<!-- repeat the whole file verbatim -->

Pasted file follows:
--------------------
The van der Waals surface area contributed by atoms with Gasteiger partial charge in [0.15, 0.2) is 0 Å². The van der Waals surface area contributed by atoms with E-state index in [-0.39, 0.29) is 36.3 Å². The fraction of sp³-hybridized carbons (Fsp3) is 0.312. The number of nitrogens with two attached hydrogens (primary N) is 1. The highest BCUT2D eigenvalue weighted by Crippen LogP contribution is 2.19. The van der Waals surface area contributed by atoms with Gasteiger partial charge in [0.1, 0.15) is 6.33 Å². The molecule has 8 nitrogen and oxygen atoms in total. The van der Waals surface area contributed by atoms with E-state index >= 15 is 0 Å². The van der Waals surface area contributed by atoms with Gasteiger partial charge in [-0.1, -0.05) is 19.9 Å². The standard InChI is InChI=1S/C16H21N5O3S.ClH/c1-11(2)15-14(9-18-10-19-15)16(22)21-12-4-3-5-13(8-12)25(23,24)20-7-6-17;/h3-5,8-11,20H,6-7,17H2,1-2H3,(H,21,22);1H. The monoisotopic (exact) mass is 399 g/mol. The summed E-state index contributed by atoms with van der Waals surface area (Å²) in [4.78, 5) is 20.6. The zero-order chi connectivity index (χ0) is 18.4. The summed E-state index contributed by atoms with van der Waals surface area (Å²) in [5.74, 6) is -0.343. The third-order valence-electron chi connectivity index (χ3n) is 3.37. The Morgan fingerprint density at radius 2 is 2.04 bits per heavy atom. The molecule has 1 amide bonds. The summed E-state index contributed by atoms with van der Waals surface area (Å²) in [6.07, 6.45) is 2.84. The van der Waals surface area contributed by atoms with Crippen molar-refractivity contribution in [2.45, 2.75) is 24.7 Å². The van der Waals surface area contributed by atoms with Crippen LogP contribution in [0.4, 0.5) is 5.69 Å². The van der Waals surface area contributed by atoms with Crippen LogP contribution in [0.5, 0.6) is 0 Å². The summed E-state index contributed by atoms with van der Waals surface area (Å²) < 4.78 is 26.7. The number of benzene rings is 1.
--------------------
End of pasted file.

The van der Waals surface area contributed by atoms with Gasteiger partial charge in [0.15, 0.2) is 0 Å². The van der Waals surface area contributed by atoms with E-state index in [-0.39, 0.29) is 36.3 Å². The fraction of sp³-hybridized carbons (Fsp3) is 0.312. The number of nitrogens with two attached hydrogens (primary N) is 1. The highest BCUT2D eigenvalue weighted by Crippen LogP contribution is 2.19. The van der Waals surface area contributed by atoms with Gasteiger partial charge in [0.1, 0.15) is 6.33 Å². The molecule has 8 nitrogen and oxygen atoms in total. The van der Waals surface area contributed by atoms with E-state index >= 15 is 0 Å². The van der Waals surface area contributed by atoms with Gasteiger partial charge in [-0.1, -0.05) is 19.9 Å². The standard InChI is InChI=1S/C16H21N5O3S.ClH/c1-11(2)15-14(9-18-10-19-15)16(22)21-12-4-3-5-13(8-12)25(23,24)20-7-6-17;/h3-5,8-11,20H,6-7,17H2,1-2H3,(H,21,22);1H. The monoisotopic (exact) mass is 399 g/mol. The summed E-state index contributed by atoms with van der Waals surface area (Å²) in [4.78, 5) is 20.6. The zero-order chi connectivity index (χ0) is 18.4. The summed E-state index contributed by atoms with van der Waals surface area (Å²) in [5.74, 6) is -0.343. The third-order valence-electron chi connectivity index (χ3n) is 3.37. The Morgan fingerprint density at radius 2 is 2.04 bits per heavy atom. The molecule has 1 amide bonds. The summed E-state index contributed by atoms with van der Waals surface area (Å²) in [6.07, 6.45) is 2.84. The van der Waals surface area contributed by atoms with Crippen molar-refractivity contribution in [2.45, 2.75) is 24.7 Å². The van der Waals surface area contributed by atoms with Crippen LogP contribution in [0.4, 0.5) is 5.69 Å². The van der Waals surface area contributed by atoms with Crippen LogP contribution in [0.5, 0.6) is 0 Å². The summed E-state index contributed by atoms with van der Waals surface area (Å²) < 4.78 is 26.7. The number of benzene rings is 1.